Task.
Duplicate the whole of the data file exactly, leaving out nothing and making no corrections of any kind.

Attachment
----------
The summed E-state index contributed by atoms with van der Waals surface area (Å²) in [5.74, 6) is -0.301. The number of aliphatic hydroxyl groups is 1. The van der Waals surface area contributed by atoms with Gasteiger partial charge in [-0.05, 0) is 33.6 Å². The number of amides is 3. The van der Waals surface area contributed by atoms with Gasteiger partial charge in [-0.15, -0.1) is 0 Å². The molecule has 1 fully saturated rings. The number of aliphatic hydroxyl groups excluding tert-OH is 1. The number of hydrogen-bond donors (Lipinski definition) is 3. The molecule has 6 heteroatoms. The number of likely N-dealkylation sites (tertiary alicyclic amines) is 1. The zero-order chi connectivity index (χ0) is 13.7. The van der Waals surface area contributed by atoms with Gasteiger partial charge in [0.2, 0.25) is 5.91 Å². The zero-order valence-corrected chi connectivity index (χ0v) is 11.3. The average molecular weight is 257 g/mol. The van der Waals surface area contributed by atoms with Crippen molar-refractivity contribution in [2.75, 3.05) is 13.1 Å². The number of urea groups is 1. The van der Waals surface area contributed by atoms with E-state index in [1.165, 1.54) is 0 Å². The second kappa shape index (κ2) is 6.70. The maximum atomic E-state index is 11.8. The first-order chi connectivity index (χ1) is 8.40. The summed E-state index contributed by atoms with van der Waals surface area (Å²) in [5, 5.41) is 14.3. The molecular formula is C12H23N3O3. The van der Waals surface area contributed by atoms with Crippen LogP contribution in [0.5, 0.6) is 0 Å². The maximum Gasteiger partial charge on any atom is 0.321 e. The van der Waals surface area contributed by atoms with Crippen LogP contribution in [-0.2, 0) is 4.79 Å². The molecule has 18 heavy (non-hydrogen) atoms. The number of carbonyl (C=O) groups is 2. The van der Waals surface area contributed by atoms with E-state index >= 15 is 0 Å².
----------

The summed E-state index contributed by atoms with van der Waals surface area (Å²) in [5.74, 6) is -0.301. The number of aliphatic hydroxyl groups is 1. The van der Waals surface area contributed by atoms with Gasteiger partial charge in [-0.05, 0) is 33.6 Å². The number of amides is 3. The van der Waals surface area contributed by atoms with Gasteiger partial charge in [-0.15, -0.1) is 0 Å². The molecule has 1 fully saturated rings. The number of aliphatic hydroxyl groups excluding tert-OH is 1. The number of hydrogen-bond donors (Lipinski definition) is 3. The molecule has 6 heteroatoms. The number of likely N-dealkylation sites (tertiary alicyclic amines) is 1. The zero-order chi connectivity index (χ0) is 13.7. The van der Waals surface area contributed by atoms with Gasteiger partial charge in [0.2, 0.25) is 5.91 Å². The zero-order valence-corrected chi connectivity index (χ0v) is 11.3. The average molecular weight is 257 g/mol. The van der Waals surface area contributed by atoms with Crippen molar-refractivity contribution in [2.75, 3.05) is 13.1 Å². The number of urea groups is 1. The van der Waals surface area contributed by atoms with E-state index in [1.165, 1.54) is 0 Å². The second kappa shape index (κ2) is 6.70. The maximum atomic E-state index is 11.8. The first-order chi connectivity index (χ1) is 8.40. The summed E-state index contributed by atoms with van der Waals surface area (Å²) in [5, 5.41) is 14.3. The molecular formula is C12H23N3O3. The van der Waals surface area contributed by atoms with Crippen LogP contribution in [0.5, 0.6) is 0 Å². The maximum Gasteiger partial charge on any atom is 0.321 e. The van der Waals surface area contributed by atoms with Crippen LogP contribution in [-0.2, 0) is 4.79 Å². The molecule has 18 heavy (non-hydrogen) atoms. The number of carbonyl (C=O) groups is 2. The van der Waals surface area contributed by atoms with E-state index >= 15 is 0 Å².